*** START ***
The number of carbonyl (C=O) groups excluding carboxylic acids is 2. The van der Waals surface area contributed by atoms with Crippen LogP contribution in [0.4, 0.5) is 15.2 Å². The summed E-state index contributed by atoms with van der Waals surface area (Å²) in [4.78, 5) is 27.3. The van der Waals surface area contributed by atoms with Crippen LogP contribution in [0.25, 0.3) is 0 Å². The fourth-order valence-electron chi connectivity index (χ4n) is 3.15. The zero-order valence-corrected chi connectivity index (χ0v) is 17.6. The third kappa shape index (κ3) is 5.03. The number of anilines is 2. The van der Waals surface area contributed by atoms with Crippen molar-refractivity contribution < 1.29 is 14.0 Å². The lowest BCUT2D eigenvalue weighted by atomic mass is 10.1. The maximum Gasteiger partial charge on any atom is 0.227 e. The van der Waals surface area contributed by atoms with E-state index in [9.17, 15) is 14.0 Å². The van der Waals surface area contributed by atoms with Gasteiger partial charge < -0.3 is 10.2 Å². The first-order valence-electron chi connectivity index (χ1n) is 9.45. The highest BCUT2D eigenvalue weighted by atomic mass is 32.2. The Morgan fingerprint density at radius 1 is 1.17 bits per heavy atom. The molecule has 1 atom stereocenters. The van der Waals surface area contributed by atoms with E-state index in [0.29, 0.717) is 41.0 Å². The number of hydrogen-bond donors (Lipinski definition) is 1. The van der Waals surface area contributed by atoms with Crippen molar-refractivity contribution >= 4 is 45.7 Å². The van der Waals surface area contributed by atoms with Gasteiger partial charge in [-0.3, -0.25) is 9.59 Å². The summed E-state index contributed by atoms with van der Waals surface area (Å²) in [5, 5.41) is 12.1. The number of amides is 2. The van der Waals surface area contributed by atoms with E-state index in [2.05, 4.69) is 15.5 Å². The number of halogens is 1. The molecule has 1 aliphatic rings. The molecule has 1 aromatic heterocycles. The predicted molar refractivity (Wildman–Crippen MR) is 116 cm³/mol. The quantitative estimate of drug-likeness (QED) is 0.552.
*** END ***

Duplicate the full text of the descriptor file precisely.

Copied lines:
The number of carbonyl (C=O) groups excluding carboxylic acids is 2. The van der Waals surface area contributed by atoms with Crippen LogP contribution in [0.4, 0.5) is 15.2 Å². The summed E-state index contributed by atoms with van der Waals surface area (Å²) in [4.78, 5) is 27.3. The van der Waals surface area contributed by atoms with Crippen LogP contribution in [0.25, 0.3) is 0 Å². The fourth-order valence-electron chi connectivity index (χ4n) is 3.15. The zero-order valence-corrected chi connectivity index (χ0v) is 17.6. The third kappa shape index (κ3) is 5.03. The number of anilines is 2. The van der Waals surface area contributed by atoms with Crippen molar-refractivity contribution < 1.29 is 14.0 Å². The lowest BCUT2D eigenvalue weighted by atomic mass is 10.1. The maximum Gasteiger partial charge on any atom is 0.227 e. The van der Waals surface area contributed by atoms with E-state index in [9.17, 15) is 14.0 Å². The van der Waals surface area contributed by atoms with Gasteiger partial charge < -0.3 is 10.2 Å². The first-order valence-electron chi connectivity index (χ1n) is 9.45. The highest BCUT2D eigenvalue weighted by atomic mass is 32.2. The Morgan fingerprint density at radius 1 is 1.17 bits per heavy atom. The molecule has 1 atom stereocenters. The van der Waals surface area contributed by atoms with E-state index in [0.29, 0.717) is 41.0 Å². The number of hydrogen-bond donors (Lipinski definition) is 1. The van der Waals surface area contributed by atoms with Crippen molar-refractivity contribution >= 4 is 45.7 Å². The van der Waals surface area contributed by atoms with Gasteiger partial charge in [-0.3, -0.25) is 9.59 Å². The summed E-state index contributed by atoms with van der Waals surface area (Å²) in [5, 5.41) is 12.1. The number of amides is 2. The van der Waals surface area contributed by atoms with E-state index in [2.05, 4.69) is 15.5 Å². The number of halogens is 1. The molecule has 1 aliphatic rings. The molecule has 1 aromatic heterocycles. The predicted molar refractivity (Wildman–Crippen MR) is 116 cm³/mol. The quantitative estimate of drug-likeness (QED) is 0.552.